Welcome to another edition of Simpler Sundays, a newsletter aimed at giving you a dose of relaxed reading at the end of the week. This is the 23rd edition of Simpler Sundays. If you’d like any of your friends or family to subscribe to this newsletter, you can share this link. That said, let’s begin this week’s newsletter.
This week, we are talking about ‘Social Media’.
How much social media is too much?
Let’s start by talking about the hottest entry in the social media game – Clubhouse. The hype around the app has been phenomenal. Clubhouse is currently very popular with celebrities and tech entrepreneurs including Elon Musk, Oprah, Naval, Kevin Hart, and Ashton Kutcher, etc.
Along with its elite clientele, the app has also managed to become a unicorn (valued at $1 billion) in a very short time. For those of you who haven’t heard about Clubhouse – It’s an invite-only social networking app based on audio chat. It allows users to listen to conversations, interviews, and discussions between various people on various topics.
It’s like listening to a live-podcast only with an added layer of exclusivity.
The app already has 2 million people among its userbase. Although it’s only in the beta testing stage and is available for iOS only, the makers expect to soon launch it for the public.
All this is well and good. But it begs the question – How much social media can we take? How much is too much?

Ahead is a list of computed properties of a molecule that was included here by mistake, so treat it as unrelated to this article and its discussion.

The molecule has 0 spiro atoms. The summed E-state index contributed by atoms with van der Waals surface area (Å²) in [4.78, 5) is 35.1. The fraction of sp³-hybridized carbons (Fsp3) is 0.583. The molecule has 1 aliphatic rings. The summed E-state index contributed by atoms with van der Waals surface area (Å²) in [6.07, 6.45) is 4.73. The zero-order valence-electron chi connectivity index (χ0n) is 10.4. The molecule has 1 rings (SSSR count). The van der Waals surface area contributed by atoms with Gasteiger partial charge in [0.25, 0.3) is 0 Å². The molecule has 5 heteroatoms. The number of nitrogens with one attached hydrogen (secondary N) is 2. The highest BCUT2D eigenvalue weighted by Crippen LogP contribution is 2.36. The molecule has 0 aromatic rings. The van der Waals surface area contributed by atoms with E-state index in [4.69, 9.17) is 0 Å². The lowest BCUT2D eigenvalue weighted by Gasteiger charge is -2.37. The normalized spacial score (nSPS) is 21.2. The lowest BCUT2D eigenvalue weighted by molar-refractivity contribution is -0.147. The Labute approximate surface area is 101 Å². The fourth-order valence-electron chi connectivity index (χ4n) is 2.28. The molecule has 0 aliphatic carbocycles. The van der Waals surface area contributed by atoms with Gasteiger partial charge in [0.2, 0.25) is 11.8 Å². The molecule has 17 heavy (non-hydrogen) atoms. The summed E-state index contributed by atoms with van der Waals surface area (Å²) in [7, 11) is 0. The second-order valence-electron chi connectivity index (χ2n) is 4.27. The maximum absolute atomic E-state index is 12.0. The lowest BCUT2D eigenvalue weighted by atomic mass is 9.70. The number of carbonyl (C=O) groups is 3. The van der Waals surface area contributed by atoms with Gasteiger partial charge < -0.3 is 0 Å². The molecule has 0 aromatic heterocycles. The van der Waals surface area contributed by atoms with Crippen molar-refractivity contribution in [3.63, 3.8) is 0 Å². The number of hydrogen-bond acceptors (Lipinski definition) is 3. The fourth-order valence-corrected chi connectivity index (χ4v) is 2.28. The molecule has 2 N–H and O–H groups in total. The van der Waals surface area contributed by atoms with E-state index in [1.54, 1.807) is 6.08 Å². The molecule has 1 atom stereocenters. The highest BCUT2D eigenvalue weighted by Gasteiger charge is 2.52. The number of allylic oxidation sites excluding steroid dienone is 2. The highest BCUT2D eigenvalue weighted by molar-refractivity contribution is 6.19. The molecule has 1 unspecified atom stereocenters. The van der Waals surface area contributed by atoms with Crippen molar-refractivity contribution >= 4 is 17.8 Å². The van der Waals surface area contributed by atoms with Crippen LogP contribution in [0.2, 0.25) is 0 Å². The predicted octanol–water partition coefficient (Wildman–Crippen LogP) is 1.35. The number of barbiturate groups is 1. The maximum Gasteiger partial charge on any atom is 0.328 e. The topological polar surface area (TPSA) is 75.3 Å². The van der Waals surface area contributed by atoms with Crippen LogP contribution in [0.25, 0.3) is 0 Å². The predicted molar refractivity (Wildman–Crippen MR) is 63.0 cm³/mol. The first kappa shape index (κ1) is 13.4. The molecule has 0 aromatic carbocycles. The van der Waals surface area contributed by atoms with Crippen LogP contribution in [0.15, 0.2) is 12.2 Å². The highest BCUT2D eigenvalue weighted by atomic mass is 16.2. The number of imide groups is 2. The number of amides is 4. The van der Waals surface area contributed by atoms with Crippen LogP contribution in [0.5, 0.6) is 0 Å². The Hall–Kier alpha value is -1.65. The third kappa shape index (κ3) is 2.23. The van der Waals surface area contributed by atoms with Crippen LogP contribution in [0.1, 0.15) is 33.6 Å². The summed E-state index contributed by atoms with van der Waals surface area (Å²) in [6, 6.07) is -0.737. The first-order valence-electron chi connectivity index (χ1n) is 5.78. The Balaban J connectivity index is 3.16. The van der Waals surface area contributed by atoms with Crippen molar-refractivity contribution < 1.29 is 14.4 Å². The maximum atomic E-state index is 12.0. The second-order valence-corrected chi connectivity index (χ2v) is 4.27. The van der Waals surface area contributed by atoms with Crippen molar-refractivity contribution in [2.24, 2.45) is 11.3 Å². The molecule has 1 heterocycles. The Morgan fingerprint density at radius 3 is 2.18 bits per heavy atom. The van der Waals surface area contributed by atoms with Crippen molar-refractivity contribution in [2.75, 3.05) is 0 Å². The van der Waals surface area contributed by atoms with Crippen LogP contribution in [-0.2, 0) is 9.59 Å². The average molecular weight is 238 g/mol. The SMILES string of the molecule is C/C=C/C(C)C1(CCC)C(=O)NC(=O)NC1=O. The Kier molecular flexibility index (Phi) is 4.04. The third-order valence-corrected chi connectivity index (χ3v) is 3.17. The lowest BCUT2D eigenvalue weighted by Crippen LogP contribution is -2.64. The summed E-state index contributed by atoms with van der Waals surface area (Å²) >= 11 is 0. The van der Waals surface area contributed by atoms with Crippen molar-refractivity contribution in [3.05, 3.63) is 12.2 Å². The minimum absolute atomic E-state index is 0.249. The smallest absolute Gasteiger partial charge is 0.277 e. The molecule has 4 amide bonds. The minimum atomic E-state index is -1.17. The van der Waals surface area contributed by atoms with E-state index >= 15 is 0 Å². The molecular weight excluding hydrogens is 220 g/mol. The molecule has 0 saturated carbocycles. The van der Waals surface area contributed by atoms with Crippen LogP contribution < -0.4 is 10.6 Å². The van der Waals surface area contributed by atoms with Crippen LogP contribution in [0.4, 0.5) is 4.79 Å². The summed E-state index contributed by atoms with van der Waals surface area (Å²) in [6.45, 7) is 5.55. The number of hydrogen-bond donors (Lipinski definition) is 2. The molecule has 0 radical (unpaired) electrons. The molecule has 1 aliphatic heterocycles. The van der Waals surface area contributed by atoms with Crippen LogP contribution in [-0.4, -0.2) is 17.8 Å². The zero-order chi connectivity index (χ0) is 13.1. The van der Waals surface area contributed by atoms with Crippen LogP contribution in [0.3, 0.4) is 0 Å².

Even though I like the concept of Clubhouse (I’d even like to try it someday), I think we are already too saturated with social media. We use Twitter for our political discussions, Instagram for following our favorite influencers, and Facebook for keeping in touch with our friends. We use YouTube to check out all the latest videos, LinkedIn to build professional connections, and Reddit to have discussions on various topics. Then there’s Pinterest, Snapchat, WhatsApp, Quora, Telegram, Medium, and so many others.
It’s getting too exhausting to be on multiple platforms. Yet, everyone preaching about personal branding emphasizes the importance of being available on multiple social media platforms.
So, what should be done?
I think the approach should be to be very selective about choosing which social media platform to use. We should begin by analyzing two or three platforms that bring us the most value and then slowly get away from others.
Here’s an example from my own life – LinkedIn and Instagram are the most valuable platforms for me. Being a Technical Content Writer, LinkedIn has given me plenty of high-quality clients. Instagram, on the other hand, gives me a platform to talk about personal growth and attractively showcase my content.
Other than these two platforms, all other social media channels only add stress to my life. It’s like having another item on a useless to-do list.
We live in an attention economy where the currency is the time we give to these platforms. All of these are fighting to grab our attention. It’s, therefore, our responsibility to sensibly utilize this currency, to sensibly utilize our time.
So, delete all those apps and platforms that do not bring any value to your life. Take charge of your time. Spend your currency wisely.
I started it by deleting Facebook a few months back. Now the plan is to slowly get away from WhatsApp and Twitter.
How about you? Which social media platforms do you use? Which platforms do you think only add unnecessary stress in your life?
I’d love to hear back from you.
That’s all for this week. Next week, I’ll take up another question and try to share my perspective on it.
See you next week. Stay safe and take care.